4. Here in Canada, we gradually switched to the metric system over the course of the 1970's. Since this period coincided with my entry into the engineering profession, I got to witness the changeover as a consumer, an engineer, and as someone living in a country right next door to the US (which, to this day, has never really embraced the metric system). Despite the many positive aspects of the metric system, you will still find that Canadian grocery stores advertise prices in both $/kg and $/lb -- although, curiously, we've gone pretty much 100% to metric when it comes to volumes (no more gallons, quarts or pints... unless you're buying berries or small fruit). Outside of the food store, we still have difficulties applying the metric system for real estate (lot frontages and depths are still quoted in feet and property sizes are better understood by most when stated in acres rather than hectares). Gas, however, is uniformly sold by the litre, temperature levels are almost always quoted in degrees C (except for the kitchen oven), and fuel economy is pretty much always stated in litres per 100km (I still like mpg... but only if the 'g' is measured in Imperial gallons). In the technical work that I was involved with in the 1970's, there was also a mixture of metric and 'imperial' measures. Railways in North America were tied to a track gauge system measured in feet and inches (4 ft. 7-1/8", IIRC) and that seemed to find its way up through the rest of the vehicle and infrastructure layouts. Steel rails were -- and I believe still are -- categorized by weight per unit length, measured in lb/ft. Buses and trucks were an odd mix of metric and imperial (trailers, for example, are still often categorized as 45-footers and 53-footers -- the latter oversized to accommodate two extra rows of 4-foot pallets). Despite the prevalence of metric fasteners, you have to work hard to find a set of metric drill bits (for your 1/4" or 3/8" electric drill). Metric lumber? Not gonna happen in North America. Which means that the residential homebuilding industry still has to accommodate fps. It was interesting to watch how the US auto industry tried to deal with the metric system during the 1970's. The vehicle engineers and designers really wanted to go metric (note: 'designers' are not 'stylists', although stylists sometimes like to be called designers), but the sunk costs in fps-based tooling, infrastructure and support equipment made it difficult. And the American consumer would have problems dealing with a speedometer calibrated in km/hr. I believe that it was decided to start by going metric with the engine design only. The rest of the vehicle systems' designs gradually followed suit afterwards (except for the speedometer calibration and the diameter of the road wheels). Which is why most of us have two sets of socket wrenches (to fit our 1/4", 3/8", and 1/2"-drive ratchets).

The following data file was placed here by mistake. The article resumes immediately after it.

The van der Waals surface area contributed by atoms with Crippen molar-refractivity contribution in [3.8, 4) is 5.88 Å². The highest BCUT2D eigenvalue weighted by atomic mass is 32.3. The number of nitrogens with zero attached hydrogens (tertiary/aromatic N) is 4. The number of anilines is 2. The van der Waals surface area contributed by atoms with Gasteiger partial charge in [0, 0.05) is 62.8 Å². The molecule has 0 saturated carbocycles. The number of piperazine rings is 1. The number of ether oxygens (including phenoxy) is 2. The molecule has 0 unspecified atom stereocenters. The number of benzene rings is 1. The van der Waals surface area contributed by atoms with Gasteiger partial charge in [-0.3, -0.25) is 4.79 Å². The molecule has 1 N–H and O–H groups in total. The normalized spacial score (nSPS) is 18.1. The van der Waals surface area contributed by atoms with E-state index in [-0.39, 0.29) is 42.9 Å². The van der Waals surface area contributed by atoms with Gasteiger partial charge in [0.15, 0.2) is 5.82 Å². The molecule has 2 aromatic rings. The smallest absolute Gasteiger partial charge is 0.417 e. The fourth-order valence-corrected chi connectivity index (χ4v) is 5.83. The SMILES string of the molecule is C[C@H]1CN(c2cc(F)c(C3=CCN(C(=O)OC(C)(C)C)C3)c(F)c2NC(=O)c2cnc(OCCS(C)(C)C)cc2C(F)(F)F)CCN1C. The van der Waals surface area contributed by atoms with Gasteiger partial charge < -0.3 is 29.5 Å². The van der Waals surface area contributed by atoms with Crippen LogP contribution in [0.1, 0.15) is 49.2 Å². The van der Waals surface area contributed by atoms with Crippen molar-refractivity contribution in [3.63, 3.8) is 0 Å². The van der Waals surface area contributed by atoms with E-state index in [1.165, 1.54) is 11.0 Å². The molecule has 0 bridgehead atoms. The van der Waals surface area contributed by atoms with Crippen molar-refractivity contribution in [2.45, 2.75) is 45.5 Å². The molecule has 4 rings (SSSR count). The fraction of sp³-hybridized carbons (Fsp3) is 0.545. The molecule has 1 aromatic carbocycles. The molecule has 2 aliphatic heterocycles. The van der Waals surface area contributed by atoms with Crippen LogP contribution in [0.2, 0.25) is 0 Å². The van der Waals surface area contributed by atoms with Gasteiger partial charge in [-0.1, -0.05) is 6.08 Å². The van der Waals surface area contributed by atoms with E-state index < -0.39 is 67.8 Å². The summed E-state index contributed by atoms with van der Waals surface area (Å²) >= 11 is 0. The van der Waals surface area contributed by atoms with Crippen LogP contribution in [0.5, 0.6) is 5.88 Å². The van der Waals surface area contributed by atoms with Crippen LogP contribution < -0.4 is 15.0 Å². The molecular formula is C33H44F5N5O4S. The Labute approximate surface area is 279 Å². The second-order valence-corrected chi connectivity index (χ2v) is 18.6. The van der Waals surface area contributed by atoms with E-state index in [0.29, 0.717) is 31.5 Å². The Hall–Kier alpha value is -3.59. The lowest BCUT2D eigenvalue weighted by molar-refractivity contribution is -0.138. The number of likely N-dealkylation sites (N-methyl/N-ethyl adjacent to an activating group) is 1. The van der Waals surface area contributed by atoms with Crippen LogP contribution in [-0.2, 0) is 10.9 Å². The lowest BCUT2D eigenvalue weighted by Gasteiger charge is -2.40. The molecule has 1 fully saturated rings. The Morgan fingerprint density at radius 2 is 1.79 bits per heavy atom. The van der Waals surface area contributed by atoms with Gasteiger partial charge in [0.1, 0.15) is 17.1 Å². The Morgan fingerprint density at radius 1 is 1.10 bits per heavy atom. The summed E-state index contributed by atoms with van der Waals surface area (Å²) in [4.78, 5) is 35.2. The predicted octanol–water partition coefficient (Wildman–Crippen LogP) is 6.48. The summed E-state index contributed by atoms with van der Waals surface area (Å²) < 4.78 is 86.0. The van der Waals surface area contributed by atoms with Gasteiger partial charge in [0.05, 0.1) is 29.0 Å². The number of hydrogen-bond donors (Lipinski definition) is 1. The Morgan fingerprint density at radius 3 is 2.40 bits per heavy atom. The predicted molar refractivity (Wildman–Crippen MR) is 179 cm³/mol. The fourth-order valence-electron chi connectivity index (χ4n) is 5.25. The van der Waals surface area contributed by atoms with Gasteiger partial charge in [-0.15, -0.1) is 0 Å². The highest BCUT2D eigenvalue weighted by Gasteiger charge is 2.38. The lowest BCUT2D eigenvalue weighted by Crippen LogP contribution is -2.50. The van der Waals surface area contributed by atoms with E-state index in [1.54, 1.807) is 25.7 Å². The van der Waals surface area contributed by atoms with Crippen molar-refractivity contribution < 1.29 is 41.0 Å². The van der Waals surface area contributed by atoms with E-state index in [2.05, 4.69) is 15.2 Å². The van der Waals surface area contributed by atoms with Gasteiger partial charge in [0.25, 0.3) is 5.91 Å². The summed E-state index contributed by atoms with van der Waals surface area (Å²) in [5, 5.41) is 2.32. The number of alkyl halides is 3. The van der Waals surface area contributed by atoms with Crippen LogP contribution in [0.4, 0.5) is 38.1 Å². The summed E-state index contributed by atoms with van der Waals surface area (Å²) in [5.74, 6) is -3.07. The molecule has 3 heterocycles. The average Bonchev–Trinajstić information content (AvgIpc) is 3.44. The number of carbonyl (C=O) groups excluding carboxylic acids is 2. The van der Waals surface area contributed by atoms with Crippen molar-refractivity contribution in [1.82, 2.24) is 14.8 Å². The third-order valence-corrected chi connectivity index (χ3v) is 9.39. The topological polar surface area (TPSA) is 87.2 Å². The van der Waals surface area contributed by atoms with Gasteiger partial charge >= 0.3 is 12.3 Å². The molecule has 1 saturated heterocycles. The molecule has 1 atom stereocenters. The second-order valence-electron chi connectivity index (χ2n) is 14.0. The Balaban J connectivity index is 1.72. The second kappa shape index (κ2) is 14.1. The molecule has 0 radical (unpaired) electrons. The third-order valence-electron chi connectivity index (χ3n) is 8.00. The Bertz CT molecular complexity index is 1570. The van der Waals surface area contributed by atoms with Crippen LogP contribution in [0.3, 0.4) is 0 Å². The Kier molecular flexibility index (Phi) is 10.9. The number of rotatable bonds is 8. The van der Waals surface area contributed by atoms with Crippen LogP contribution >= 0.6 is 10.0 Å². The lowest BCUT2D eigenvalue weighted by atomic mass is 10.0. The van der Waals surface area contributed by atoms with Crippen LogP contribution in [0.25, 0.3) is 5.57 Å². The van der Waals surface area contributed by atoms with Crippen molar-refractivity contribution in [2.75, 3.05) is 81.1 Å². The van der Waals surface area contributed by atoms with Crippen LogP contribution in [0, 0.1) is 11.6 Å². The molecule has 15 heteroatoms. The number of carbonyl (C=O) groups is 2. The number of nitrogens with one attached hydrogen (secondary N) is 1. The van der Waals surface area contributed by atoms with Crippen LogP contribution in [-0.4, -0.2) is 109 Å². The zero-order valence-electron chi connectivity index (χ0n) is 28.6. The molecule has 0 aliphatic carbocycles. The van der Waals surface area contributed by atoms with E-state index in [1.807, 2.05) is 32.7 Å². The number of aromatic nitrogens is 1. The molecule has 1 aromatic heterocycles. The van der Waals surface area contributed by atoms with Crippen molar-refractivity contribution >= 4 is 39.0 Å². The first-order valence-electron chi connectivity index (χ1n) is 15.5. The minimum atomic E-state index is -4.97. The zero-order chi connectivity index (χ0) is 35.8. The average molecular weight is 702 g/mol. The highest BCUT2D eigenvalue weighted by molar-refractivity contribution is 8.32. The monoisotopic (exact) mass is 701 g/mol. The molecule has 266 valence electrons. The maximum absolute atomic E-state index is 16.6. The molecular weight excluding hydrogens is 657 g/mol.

5. To illustrate zspert's points, here are a couple of photos of VIN 19769 (01/71), taken from the nicely-documented BaT listing when the car was up for sale in 2016. Both paint and lack of paint are in evidence, depending on the location on the underside.
  6. Best I can do for you...
  7. Here are pictures from a very original 1971 Z (VIN019769) that illustrate what the OE seals looked like. Maybe they'll help you sort out your quandary...
  8. If, instead, you decide to pull out the glovebox liner first, these are the notes I wrote down after getting the liner out of my 70 Z's dash: Grasp the centre of the front lip of the liner’s roof panel, then pull the lip outwards until the top corners of the liner clear the inside corners of the dash opening. One corner may clear before the other does. Now continue pulling the liner Roof through the dash opening by about 1”, pivoting the liner on its front lower edge in the process. Working from behind the dash, push the lower corners of the liner inward so that the liner's floor panel buckles. Keep pushing until the lower corners of the liner clear the lower lip of the dash opening. Work from side to side. Push the lower corners of the liner out of the dash by about ½”. However, keep the front edge of the liner’s Floor resting on top of the lower ledge of the dash opening. With both of the liner’s lower corners now free, resume tilting the liner out from the top until the entire liner comes free. Throughout the process, the front edge of the liner Floor rests on top of the lower ledge of the dash opening. Good luck!
  9. Charlie Osborne at ZeddFindings has been in business for many, many years. I don't think I've ever heard anyone accuse him of being 'unreliable'. That certainly wasn't my experience. Until the recent arrival of KlassicFab on the Datsun scene, he was the market's leading supplier for Z frame rail and floor replacements.
  10. I'm not aware of any vendor that offers an inner fender panel replacement (whether complete, or just the bottom strip). If the rot on your car hasn't travelled too far up from the frame rail seam, the panel is pretty straight from front to rear and it shouldn't be too difficult to graft in new metal cut from flat sheet (20 gauge, IIRC). A CZCC member from Calgary, Alberta (name?) posted a detailed build about 2 years ago that illustrated this repair quite nicely.